I currently scan with a D610 (24 MP). Worth upgrading to a D850 (47 MP)?

Heyy guys… before you ask: I do have all of the perfect gear. Well besides a scanner lens.

  • Dunco copy stand
  • 60mm 2.8 Micro
  • 98 CRI Video LED
  • Essential Film Holder (which btw I don’t think is perfect. Sometimes it doesn’t hold the film flat.)

So now I start to see the limitations of 24 MP. When I crop a 35mm frame, I only get like 18 MP out of it. When I zoom in, it’s FINE, I can see the grain and all. But I want to get ALL THE DETAILS out of the negative and not lose out on anything. Is a 47 MP sensor (which after the crop would give me around 40 MP) gonna give me a big and visible advantage?

Also, I figure the Base ISO of 64 gives me an advantage as there will be less digital noise? Or is that wrong?

I also shoot mostly 6x7, and since the LR stitching sometimes gives me unsatifsying results (visible dividing lines) and now I wonder if I can shoot it on a 47 MP sensor without stitching and get ALL of the information from it. Should be possible right?

So, should I sell my D610 for ~500€ and buy me a used D850 for 2000€? I am not a commercial photographer yet, but will soon make it my bread and butter since my apprenticeship is almost over. I am very interested in printing my work in the future. Please help me decide.

I don’t know if it is true, but it may be that the resolution of the D850 sensor exceeds the capabilities of your 60mm Micro lens. Sensors are getting to that point.
If you really want to get everything out of your 6x7s, it could be that stitching multiple images and healing the dividing lines with LR may be the best you can do.

I use the 60 2.8 with my Z7 on the FTZ - similar resolution to the 850. Since I’m using the ES2 that dictated the choice (before the Z 55 micro was released). You should still see improvement - but also to consider, if you plan to stay with DSLR for longer term, then the 850 is the camera to go forward with, offering major benefits over the 610 for almost every situation.

I agree with NeilR on his general comments. If you are moving forward in photography, the D850 is hard to beat. Just be aware that it is a BIG camera and is quite hefty.

One thing you need to ask yourself is, “What am I going to do with my scanned images?” If you are going to use them primarily as digital copies or only plan to print small copies, 24 MP is probably good enough. Remember, most people will be looking at your digital images on a phone, tablet, or laptop. They are not providing a high-definition look at your work and the massive files from the D850 would be a waste. For prints up to about 8.5x11 (or even larger), the 24 MP file is probably good enough. That is especially true with some of the advanced image enhancement software like the programs from Topaz Labs.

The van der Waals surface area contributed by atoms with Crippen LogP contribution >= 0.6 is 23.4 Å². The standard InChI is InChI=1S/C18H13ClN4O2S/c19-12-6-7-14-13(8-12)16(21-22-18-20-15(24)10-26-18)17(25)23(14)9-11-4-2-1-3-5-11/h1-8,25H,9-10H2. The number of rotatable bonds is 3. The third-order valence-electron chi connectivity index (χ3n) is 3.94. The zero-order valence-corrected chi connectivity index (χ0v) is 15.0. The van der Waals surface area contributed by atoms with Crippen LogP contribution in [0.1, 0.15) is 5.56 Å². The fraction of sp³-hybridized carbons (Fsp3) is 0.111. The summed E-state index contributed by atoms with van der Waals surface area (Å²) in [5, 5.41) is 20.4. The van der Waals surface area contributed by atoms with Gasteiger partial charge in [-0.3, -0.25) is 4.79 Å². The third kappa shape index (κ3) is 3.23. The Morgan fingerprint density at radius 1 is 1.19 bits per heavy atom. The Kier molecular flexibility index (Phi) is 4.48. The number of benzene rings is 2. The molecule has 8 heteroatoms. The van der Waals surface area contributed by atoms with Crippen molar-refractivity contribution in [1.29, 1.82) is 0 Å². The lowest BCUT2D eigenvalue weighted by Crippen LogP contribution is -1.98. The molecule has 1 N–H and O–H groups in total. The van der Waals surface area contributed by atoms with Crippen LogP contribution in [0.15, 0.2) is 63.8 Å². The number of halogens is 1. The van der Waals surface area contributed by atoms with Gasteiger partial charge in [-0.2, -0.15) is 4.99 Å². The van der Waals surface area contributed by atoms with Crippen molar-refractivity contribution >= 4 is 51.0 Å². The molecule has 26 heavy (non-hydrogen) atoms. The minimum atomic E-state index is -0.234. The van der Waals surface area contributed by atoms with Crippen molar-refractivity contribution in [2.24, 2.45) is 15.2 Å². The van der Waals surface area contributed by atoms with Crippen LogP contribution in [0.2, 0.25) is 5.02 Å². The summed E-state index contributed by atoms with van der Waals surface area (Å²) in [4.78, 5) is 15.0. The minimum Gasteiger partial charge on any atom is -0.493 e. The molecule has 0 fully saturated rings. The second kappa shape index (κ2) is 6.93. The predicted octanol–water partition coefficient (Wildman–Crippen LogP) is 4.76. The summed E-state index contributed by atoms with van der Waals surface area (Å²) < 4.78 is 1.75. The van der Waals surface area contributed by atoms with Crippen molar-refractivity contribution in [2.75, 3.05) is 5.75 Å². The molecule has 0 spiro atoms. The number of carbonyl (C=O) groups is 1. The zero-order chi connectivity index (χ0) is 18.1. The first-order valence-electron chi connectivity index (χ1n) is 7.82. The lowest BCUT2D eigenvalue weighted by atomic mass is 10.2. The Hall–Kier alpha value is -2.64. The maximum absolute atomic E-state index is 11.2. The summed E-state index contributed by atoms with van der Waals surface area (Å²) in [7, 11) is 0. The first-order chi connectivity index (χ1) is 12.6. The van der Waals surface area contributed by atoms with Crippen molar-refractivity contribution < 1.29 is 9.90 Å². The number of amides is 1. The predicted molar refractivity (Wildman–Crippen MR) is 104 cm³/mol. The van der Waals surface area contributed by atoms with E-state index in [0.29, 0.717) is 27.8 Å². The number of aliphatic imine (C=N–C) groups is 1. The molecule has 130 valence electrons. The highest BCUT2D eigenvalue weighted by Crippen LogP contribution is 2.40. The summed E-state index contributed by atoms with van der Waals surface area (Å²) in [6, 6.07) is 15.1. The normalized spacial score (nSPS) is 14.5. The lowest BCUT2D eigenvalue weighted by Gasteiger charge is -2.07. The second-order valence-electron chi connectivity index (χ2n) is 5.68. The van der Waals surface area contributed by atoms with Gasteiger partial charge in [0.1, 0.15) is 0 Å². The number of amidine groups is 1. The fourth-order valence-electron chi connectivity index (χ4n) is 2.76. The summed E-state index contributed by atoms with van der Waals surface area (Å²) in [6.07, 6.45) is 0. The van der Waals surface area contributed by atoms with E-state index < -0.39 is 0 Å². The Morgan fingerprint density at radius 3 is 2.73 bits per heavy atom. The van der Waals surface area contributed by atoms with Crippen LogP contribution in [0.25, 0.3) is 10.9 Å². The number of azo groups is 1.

However, if you want to make big prints (and possibly sell them), then the larger files from the D850 would be an advantage. You can make some big and very detailed prints from those files.

Finally, remember that your storage requirements with the RAW files from the D850 will probably double (or triple) over what you are currently using. So, you’ll have more storage required and if you backup to the cloud, your backup times will be correspondingly larger.

Have fun.

I use the D850 with a Nikon AF-S Micro NIKKOR 60mm f/2.8G ED Lens and it is optically better than the older 60mm f/2.8 AF-D or the 55mm Micros that I have owned. There will be noticeable improvement in terms of full-frame field flatness (sharper center to the corners in one capture) and actual resolution/sharpness at any point on the field. So if you are using any older lens, going to the D850 will expose that lens’s weaknesses that may not be noticeable on a D610. You can work around those limits but it requires focus stacking two images focused corner and center to almost match the 60mm G in one shot. On a D610 there may be no visible difference between the 60mmG and an older lens. The D610 exceeds the inherent resolution of the 35mm film by a little and the D850 sensor exceeds the 35mm film resolution by more, but you are in subtle territory here; you want the highest resolution capture of the film/slide right down to the grain (noise) of the image, and are ideally “sampling” that grain at 2:1, the Nyquist Limit. I have not used a full-frame 24MP camera for film duping, but have professionally shot every Nikon digital sensor from the beginning up to the D850. I’m pretty picky and adept technically. Take the ratio of the square roots of usable (cropped) 18MP and 40 MP captures, and you will get a clear 50% more resolution from the D850. I know you would find the D850 delivers a better usable capture than the D610 at large print sizes, but zero difference at uncropped print sizes up to 11"x14" or at any web-resolution sizes. I print up to 16"X24" in my office on an Epson 3880, and I am still exceeding 300pixels/inch resolution with the D850 at that size on slightly cropped dupe captures. So if you have the newer 60mm G lens, the D850 will deliver a much better capture than the D610. You might need to upgrade to the newer lens first, though.

If we take into account the different aspect ratios of negatives, we can calculate the theoretical maximum we can get out of a “full frame” sensor while scanning.

  • 24x36 has an aspect ratio of 2:3 or 6:9 → max. = 9/9 or 100% of sensor pixels at 1:1
  • 4.5x6 has an aspect ratio of 3:4 or 6:8 → max. = 8/9 or <88.9% of sensor pixels at 1:1.75